• Influence design trades and choices when analyzing and setting contract/production execution targets
  • Manage all costs throughout the product’s life cycle
  • Manage the product’s final unit and sustainment cost
  • Provide incentives for both of the parties (Government and industry) to execute efficiently

The practice of SE is composed of 16 processes: eight technical processes and eight technical management processes as shown in the Figure below. The purpose of the SE processes is to provide a framework that allows the program to structure and conduct its technical efforts to efficiently and effectively deliver a capability to satisfy a validated operational need. To fulfill that purpose, a program implements the SE technical processes in an integrated and overlapping manner to support the iterative maturation of the system solution.

Image of Systems Engineering Technical Processes, Technical Management Processes, and SE activities.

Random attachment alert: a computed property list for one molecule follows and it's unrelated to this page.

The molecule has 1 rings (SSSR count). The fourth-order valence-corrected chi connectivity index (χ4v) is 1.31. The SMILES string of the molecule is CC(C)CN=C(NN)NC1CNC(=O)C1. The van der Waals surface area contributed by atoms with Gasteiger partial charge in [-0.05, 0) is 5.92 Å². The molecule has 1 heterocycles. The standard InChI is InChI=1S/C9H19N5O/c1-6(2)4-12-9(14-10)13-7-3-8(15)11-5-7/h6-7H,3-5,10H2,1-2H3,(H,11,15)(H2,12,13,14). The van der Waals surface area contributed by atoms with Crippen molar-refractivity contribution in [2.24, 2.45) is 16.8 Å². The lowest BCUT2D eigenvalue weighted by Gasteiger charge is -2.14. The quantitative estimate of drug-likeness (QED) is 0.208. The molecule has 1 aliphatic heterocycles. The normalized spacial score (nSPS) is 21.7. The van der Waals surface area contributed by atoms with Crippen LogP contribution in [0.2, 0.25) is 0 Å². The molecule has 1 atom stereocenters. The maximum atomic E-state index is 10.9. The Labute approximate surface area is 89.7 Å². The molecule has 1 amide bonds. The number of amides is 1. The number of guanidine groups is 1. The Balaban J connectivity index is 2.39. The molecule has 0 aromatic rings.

All organizations performing SE should scale their application and use of the SE processes to reflect the unique needs of the program and the type of product or system being developed. This scaling should reflect the system’s maturity and complexity, size and scope, life-cycle phase and other relevant considerations. For example, lower-risk, less-complex programs may scale the processes to ensure key activities are effective but not overly cumbersome (e.g., simpler and less-expensive tools, less-frequent reporting and activities adjusted to fit smaller organizations with fewer personnel).

Check out the MTA FAQs and MTA Tips for potentially related questions from the field and helpful tips!

DoD Component Guidance

Note that DoD Component MTA Implementation policies and guidance are currently being updated to be consistent with the newly published DODI 5000.80 (effective 30 Dec 2019). 

Air Force

Systems Engineering

Reference Source: Air Force Guidance Memorandum for Rapid Acquisition Activities, 27 June 2019